Toby made a face but obeyed. “Can’t I have a cookie instead?”
“Abuse.” But he was smiling as he bit into the shiny red fruit, the smile turning into a grin when Aisha slipped him a palm-sized oatmeal raisin cookie.
“Finish the apple first,” the cook ordered, tousling his hair.
“Thanks, Aisha,” Toby said before looking back at Sienna, his eyes sparkling in a way that would’ve startled her if she hadn’t seen Sascha Duncan’s eyes do the same thing. Because the stars were no longer white. Not quite. It was as if Toby’s eyes shimmered with color . . . with life.
Sometimes, Sienna thought Toby had been sent into the world to balance the scales, an antidote to the sister who loved him to the depths of her soul, but who could create only pain, only suffering, only horror.
HAWKE blocked Elias’s kick and put the senior soldier on his back. “Damn it, Eli. You’re leaving yourself wide open.”
Elias lay on the ground, chest heaving. “No, I’m not. You’re just not pulling any punches.” He winced. “I’m going to set Yuki on you—she doesn’t like it when you beat me up.”
Unamused, Hawke waited as the other man rolled to his feet. “You said you wanted to spar so you could figure out what you needed to work on.”
“I take it back.” Elias braced himself with his hands on his knees. “The single person who can spar with you in this kind of a mood is Riley.” Rising fully, he shoved a hand through dark brown hair damp with sweat. “I need to give you my report anyway.”
Hawke’s wolf was tensed and ready for action, but he drew in a long, deep breath, brought the animal under control. “Problems in the city?” DarkRiver and SnowDancer had both kept a constant and visible presence in San Francisco ever since the attempted bombings the previous year.
“I dunno.” Elias rubbed his jaw. “The leopards always get the best intel, so you should liaise with them, but my instincts are itching. I can’t quite put a finger on it—the thing is, you know we’ve got more than the usual number of Psy coming into the area.”
“Yeah. Side effect of Nikita deciding she no longer supports Silence.” Not out of the goodness of her heart, but simply because it made the most political sense. Sascha’s mother was one cold bitch. “They causing trouble?”
“No, quiet as church mice.” Elias fell into step beside him as Hawke began to make his way to the training run. The obstacle course would give him a much-needed physical outlet before he headed inside to talk to Tomás about a couple of people Hawke wanted to send to the lieutenant for training.
“But with so many of them coming in,” Elias continued, “it’s hard to pinpoint the friendlies from the others.”
Hawke had raised the same concern with Lucas not long ago. “The Rats,” he said, referring to the small changeling group that ran a very effective spy network, “know to keep an eye out for any unusual Psy activity, but I’ll have Luc talk to them, have them amp up their efforts.” He trusted Elias’s instincts. The soldier was one of his most capable men, not dominant enough to be a lieutenant, but smart and experienced—and more important, he had a head as stable as Riley’s.
“Thanks.” Elias looked at the training run, blew out a breath. “Jesus, Riaz is a sadist. What the hell are those spike things? They weren’t there last time.”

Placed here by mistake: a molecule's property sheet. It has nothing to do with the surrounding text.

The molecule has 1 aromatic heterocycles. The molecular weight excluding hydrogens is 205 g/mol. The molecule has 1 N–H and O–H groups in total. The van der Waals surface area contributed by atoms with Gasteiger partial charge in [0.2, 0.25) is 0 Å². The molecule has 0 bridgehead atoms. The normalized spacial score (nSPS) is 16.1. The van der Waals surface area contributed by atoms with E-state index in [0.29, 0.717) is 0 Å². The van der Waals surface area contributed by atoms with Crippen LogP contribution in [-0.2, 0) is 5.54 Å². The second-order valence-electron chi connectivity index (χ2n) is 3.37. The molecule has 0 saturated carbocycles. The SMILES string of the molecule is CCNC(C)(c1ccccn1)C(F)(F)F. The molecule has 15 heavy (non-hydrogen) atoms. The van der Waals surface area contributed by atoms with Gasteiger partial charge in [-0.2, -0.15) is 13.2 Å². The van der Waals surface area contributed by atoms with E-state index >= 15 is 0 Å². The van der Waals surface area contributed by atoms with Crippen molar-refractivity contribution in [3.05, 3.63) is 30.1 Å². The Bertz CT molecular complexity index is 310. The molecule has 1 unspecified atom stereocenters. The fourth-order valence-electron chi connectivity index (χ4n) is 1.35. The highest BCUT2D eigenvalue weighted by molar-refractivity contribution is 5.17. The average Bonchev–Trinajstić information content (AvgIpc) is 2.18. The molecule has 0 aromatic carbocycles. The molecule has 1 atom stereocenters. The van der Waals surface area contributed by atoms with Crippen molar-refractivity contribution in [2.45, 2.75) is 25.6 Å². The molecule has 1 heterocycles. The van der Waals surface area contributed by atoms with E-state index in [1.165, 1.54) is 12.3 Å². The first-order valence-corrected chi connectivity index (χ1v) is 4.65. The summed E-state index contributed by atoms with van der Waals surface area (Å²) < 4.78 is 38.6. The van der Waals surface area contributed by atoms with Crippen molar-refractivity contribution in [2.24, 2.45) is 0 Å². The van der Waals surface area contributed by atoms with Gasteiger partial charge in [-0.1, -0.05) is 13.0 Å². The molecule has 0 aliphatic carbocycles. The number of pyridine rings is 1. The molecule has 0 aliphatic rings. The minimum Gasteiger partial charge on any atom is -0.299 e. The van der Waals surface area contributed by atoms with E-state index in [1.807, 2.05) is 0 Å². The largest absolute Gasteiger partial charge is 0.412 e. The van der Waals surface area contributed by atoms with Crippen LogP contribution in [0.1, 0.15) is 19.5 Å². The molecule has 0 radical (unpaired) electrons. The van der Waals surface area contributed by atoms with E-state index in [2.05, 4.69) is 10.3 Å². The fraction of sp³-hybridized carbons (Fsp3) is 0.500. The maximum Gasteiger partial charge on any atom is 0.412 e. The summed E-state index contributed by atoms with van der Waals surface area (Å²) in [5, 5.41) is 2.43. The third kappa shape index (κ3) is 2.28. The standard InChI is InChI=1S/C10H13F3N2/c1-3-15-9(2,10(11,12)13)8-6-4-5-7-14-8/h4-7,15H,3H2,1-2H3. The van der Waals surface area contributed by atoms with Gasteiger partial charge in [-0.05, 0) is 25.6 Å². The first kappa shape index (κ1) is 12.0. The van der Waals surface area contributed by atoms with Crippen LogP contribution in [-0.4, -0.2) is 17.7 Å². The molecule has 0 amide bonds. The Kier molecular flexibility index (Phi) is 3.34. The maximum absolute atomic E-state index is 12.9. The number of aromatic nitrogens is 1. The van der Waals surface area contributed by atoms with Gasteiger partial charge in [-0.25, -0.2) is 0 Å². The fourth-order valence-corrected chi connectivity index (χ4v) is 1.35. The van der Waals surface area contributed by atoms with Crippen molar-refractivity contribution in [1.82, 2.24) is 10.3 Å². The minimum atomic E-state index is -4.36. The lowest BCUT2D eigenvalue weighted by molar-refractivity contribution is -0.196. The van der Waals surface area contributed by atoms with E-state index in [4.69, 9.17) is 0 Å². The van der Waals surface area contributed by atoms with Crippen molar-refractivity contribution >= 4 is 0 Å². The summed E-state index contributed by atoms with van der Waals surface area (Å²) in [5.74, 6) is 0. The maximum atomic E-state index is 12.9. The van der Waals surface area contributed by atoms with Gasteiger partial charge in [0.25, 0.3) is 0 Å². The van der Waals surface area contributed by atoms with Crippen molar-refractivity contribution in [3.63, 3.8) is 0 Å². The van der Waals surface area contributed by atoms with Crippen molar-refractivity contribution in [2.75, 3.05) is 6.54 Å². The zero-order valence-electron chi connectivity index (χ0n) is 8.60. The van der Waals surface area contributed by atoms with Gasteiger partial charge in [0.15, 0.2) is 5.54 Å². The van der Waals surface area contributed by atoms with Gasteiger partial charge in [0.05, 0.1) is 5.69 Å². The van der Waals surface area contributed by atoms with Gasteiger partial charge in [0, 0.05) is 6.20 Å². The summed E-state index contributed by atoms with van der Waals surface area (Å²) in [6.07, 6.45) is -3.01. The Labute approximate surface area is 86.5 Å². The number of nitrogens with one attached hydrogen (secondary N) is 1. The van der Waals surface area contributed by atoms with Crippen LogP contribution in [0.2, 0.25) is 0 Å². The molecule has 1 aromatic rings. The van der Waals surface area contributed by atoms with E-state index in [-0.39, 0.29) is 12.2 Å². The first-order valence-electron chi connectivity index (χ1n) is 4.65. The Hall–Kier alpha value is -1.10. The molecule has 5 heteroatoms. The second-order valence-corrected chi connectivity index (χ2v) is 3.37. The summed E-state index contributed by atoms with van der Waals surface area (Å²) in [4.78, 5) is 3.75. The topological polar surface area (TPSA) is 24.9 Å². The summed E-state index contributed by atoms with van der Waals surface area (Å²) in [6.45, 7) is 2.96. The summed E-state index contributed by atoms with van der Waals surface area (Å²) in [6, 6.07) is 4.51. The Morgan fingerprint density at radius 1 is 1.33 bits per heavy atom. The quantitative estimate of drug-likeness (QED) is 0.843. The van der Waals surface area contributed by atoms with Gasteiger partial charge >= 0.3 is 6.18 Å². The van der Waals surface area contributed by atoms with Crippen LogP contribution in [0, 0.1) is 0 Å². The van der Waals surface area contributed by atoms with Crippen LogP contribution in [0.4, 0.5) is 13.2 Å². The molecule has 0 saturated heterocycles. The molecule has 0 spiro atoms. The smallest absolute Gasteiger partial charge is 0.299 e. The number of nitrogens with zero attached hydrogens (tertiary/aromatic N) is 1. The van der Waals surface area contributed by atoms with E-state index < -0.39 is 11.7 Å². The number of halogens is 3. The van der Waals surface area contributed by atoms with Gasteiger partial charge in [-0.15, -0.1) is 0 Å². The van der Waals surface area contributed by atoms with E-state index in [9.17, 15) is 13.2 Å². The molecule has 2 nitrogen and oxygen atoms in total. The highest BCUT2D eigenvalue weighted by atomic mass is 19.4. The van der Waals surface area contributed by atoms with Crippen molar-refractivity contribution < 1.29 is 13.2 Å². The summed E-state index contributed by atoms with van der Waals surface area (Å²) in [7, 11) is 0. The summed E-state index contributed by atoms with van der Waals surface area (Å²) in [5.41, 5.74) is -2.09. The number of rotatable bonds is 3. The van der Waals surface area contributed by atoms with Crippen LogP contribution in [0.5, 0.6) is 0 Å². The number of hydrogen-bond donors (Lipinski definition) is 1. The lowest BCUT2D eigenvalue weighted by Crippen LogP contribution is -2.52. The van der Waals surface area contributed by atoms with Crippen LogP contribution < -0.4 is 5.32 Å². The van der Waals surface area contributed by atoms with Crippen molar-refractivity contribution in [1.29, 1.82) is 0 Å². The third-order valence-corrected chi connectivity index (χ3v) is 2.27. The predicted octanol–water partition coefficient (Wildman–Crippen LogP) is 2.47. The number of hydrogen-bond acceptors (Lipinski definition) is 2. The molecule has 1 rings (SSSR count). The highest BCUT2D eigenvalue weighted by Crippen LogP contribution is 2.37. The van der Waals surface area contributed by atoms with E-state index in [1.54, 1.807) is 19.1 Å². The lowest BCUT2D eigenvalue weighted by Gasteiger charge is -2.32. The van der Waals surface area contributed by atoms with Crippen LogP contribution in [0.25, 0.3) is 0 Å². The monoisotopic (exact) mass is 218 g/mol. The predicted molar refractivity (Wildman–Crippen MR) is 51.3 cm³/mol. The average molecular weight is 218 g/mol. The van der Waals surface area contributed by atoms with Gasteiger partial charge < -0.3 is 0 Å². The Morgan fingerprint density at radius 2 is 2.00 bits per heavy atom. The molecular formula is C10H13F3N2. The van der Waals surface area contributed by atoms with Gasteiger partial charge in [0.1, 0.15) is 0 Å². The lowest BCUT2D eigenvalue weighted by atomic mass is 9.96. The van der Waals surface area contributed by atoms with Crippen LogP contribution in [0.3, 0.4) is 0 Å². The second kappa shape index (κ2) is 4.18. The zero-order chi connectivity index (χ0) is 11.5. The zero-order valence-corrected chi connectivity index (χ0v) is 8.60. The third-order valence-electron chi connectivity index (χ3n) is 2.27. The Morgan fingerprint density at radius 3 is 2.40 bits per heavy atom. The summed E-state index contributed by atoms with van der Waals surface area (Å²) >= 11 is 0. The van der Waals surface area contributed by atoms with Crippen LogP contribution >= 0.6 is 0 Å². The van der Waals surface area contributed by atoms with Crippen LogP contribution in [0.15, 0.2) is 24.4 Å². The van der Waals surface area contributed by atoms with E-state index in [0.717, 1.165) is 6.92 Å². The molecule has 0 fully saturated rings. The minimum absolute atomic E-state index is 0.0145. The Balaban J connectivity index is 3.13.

“Time me.” Hawke’s wolf bared its teeth in anticipation. Riaz had outdone himself this time. As Hawke ran up the first incline, he hoped like hell that Elias’s gut was wrong for once, but given the events of the past few months—and the fact that every F-Psy on the planet was apparently forecasting war—he knew that to be a bleak hope.
WALKER went to retie the ribbon around his daughter’s ponytail, playing a game with her on the LaurenNet as he did so. She was fascinated by the unusual twisting motion at the center of the mental star that was his mind, and kept getting distracted.
He’d been something of a puzzle to the staff at the Psy-Med hospital, too. No one had ever been able to explain the reason for the odd moving helix that had become apparent long after he was past childhood. There had been discussions about studying it further, but when it became clear the twist neither detracted from, nor added any strength to his already strong telepathic range, the issue was put aside.
It had, however, proven an excellent gauge of a child’s psychic development—to the extent that Walker had come to believe that to be the reason for it. Since his telepathic touch worked particularly well with the young and the helix had developed soon after he began teaching, it made sense. As it was, while Toby had matured to the point where he could ignore the distraction of the motion, Marlee hadn’t.
Almost, he encouraged on the psychic plane as the ribbon slipped out of his grasp on the physical. Picking it up, he said, “You know I’m not good at this.” His hands were too big, too clumsy for such a delicate task. “Why didn’t you ask Sienna?”
Waiting until he finished and moved around to crouch in front of her, she wrapped an arm around his neck. “I like it when you do it.” A wide smile.
In the three years since their family had defected from the PsyNet, Walker had learned many things—how to live in a world without Silence, how to manage the dominance challenges within a wolf pack, how to look after Marlee and Toby in a way for which he had no template. But the one thing he still hadn’t learned was how to handle the overload of emotion caused by his daughter’s smile.